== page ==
The Italian philosopher, thinker and political theorist Antonio Gramsci (whisper it, a Marxist) called for “pessimism of the intellect, optimism of the will”, and that is for years how I have chosen to live. It’s how I live now. But alas I was christened Jeremy, a derivation from Jeremiah, the Old Testament prophet of doom. I guess you can change your name but not your nature.

And that, in a word, a long, dull, tediously predictable Tompinion… is how I feel not so much about Obama, but the world problems he has inherited, and how much I suspect will actually change. And all this on a weekend when Man Utd beat Tottenham. Imagine how I’d have been if we’d lost.

But it’s Sunday. I hate Sundays. Maybe I’ll feel better tomorrow. Everyone feels better on Mondays, right?


  1. Great piece you've written Tom, pretty much how many of us see things now. I think the world is mainly thankful that Bush is no longer in charge, thankful that Obama has all the good qualities that we hopefully can trust in a leader of a very powerful country. The knowledge that we know it won't be long before many might not agree with his policies but ones he will have to enforce to turn the US around and start the long journey out of economic disaster. Tough times are ahead and he'll maybe not shine so bright in the public's eye but tough measures have to be taken. Brown isn't in it for popularity and he sure as hell isn't popular but he is a man I trust even though he's pissed me off a few times, I had to blame someone for my redundancy;-) Gordon Brown is of the same mold as our other famous son of Kirkcaldy, Adam Smith, the great economist (Wealth of Nations)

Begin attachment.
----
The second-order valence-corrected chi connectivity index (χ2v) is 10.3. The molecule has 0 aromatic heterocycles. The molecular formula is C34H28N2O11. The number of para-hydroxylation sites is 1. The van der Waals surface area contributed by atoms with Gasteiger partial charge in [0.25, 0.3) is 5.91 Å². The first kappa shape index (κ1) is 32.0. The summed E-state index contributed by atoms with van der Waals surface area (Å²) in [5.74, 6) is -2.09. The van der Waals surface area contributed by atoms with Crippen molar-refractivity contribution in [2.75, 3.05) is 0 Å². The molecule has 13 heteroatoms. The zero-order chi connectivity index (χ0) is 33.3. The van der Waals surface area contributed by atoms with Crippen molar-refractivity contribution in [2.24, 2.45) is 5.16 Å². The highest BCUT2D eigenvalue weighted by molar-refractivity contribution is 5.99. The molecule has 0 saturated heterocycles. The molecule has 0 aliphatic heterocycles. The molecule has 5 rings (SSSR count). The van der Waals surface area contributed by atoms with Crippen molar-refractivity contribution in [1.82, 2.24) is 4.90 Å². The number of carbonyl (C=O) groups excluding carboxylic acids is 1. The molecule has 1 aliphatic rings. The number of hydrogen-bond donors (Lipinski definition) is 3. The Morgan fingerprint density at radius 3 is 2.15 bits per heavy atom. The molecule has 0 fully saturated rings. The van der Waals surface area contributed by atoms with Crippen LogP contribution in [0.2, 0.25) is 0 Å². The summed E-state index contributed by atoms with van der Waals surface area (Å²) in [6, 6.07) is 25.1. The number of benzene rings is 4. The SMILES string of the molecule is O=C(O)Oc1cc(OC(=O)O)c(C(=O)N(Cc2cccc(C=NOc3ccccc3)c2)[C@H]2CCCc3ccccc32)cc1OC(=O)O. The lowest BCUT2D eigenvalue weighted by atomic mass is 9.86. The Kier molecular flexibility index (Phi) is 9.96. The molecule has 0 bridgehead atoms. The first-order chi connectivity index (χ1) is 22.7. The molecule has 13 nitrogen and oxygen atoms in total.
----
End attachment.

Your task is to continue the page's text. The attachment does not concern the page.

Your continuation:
he has made mistakes but he isn't a bullshitter, we won't like what he says or what he does to get this country back on its feet but the thought of the UK's Bushite David Cameron who is all talk and nae action being in power scares the shit out of me.
    Obama/Brown, I think thats the way forward for both countries and in turn hopefully for the rest of the world. Seems Obama's first call to another leader since the inaugaration was to Brown. See article below.
    Israel is no better than the terrorists out there. BBC should be ashamed of themselves for trying to be politically correct, its about human lives and helping the folk of Gaza rebuild, they have lost all perspective of whats decent. another thing, I think they should shoot that sodden b%%tard Sir Fred Goodwin , ex boss of RBS, lets hope the government strip him of his title and I'm glad they are investigating him and others who have helped sink what used to be a respectable bank.

  2. Yeah, but you'll get some legwarmers, right?

  3. Interesting blog Tom, nice to read somewhere the comments that people are quietly muttering in corners, afraid of the public lambasting any obama-doubters receive at the moment. I hope you're wrong, i hope i'm wrong, i suspect we won't be. I don't think Brown will be around for long (and from the way he's sold us out to a non-democratic european old boys club he doesn't deserve to be) but i don't think it'll make a blind bit of difference.
    P.S. i've done a bit of digging and can't find any PFI projects that have actually delivered within the original time and budget. Not one. Open to correction anyone?
    P.P.S. How about a wager, the olympics cost less to deliver than the NHS IT programme?

  4. I concur with all you have written tom, but can i drop in just a glimmer of optimistic thinking....maybe, just maybe, instead of the fuel crisis creating yet another reason to go to war it may force the development and implementation of renewable engery solutions (hopefully not of the kind that sucks up too much food farming land i.e biofuel)...even if, dare i say it, the will is underpinned by economic gain.